So why would someone not be able to increase their sprinting speed?

                       

                      Especially someone who says they've always run comfortable pace for the last 4 years.

                       

                      Your suggestion might work for someone in very good muscular shape just coming to running from soccer, hockey, football, some sport like that, but people can be slow sprinters without being overweight.

                       

                      The key is train, and train hard. Then you can start to see things you might be capable of.

                       

                      Sharruns, take a year off of marathon racing, don't really concentrate on any half marathon races if you run them. Keep your long run about where you've had it, run more often and add in some fast running. Race a bunch of 5K's. They hurt, but getting faster in them will make you faster for half and full marathons.

                      2013 Goal: Make 3:00:16 go away - FAIL.

                      2014 Goal: Make 3:00:16 go away.

                      Sharruns


                        Thanks for all the responses. I have been running since 2008. I am new to using "Running Ahead" to track my miles so it appears that I have been running for a short amount of time. I travel a lot for work and was kinda scared to write a running plan that had 4 days a week devoted to running. I am going to tweek my running plan and add another day in. I figure if I can make it happen then good if not it will still be ok. I signed up for a 5k in 3 weeks and hope to see what I can do. Going to do some speed work at my hopeful "race pace." We will see. I really enjoy running and training. Sky's the limit! Big grin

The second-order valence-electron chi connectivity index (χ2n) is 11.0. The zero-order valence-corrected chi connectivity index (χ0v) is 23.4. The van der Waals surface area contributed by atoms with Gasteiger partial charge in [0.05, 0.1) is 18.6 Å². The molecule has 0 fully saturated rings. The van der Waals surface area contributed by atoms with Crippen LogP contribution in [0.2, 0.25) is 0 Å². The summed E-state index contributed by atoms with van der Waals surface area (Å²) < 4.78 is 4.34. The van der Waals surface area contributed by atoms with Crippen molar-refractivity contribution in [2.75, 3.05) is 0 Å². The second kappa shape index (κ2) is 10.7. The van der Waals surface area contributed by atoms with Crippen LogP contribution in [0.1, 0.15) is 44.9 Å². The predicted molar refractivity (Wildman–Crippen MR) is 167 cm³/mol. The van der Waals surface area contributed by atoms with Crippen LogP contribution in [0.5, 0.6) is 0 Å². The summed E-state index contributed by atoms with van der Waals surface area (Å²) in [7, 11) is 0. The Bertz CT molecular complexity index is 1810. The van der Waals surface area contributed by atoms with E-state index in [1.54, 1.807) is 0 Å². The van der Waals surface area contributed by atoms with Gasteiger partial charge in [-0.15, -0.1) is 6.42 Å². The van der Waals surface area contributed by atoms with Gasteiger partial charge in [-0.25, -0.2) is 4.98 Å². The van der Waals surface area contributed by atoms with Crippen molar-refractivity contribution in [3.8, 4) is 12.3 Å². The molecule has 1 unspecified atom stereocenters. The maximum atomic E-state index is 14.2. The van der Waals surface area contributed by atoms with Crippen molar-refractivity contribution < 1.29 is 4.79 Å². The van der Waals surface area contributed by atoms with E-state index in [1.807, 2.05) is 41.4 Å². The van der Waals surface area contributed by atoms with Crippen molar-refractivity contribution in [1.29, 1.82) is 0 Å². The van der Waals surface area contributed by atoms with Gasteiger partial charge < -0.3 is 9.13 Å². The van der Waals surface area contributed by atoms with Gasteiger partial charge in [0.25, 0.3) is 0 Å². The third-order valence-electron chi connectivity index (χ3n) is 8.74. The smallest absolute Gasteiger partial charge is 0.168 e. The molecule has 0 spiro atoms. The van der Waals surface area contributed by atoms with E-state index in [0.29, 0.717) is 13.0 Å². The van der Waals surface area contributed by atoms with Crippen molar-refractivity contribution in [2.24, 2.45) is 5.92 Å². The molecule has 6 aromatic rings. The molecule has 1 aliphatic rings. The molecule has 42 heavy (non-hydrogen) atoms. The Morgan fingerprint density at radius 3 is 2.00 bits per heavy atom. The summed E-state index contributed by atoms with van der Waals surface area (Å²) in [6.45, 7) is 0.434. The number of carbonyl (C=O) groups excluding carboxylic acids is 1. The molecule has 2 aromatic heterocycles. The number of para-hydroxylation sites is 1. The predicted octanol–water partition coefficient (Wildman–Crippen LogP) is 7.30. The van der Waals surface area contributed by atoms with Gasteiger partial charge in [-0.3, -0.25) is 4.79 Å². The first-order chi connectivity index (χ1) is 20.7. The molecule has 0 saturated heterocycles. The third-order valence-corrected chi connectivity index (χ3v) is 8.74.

Thanks for all the responses. I have been running since 2008. I am new to using "Running Ahead" to track my miles so it appears that I have been running for a short amount of time. I travel a lot for work and was kinda scared to write a running plan that had 4 days a week devoted to running. I am going to tweek my running plan and add another day in. I figure if I can make it happen then good if not it will still be ok. I signed up for a 5k in 3 weeks and hope to see what I can do. Going to do some speed work at my hopeful "race pace." We will see. I really enjoy running and training. Sky's the limit! Big grin

                           You don't need to not run because you can't plan on how much time you'll have that day. Get up, go out for 3-5 miles before breakfast from your hotel when you're on the road. Don't plan it, just go for a run because you can sneak in some time.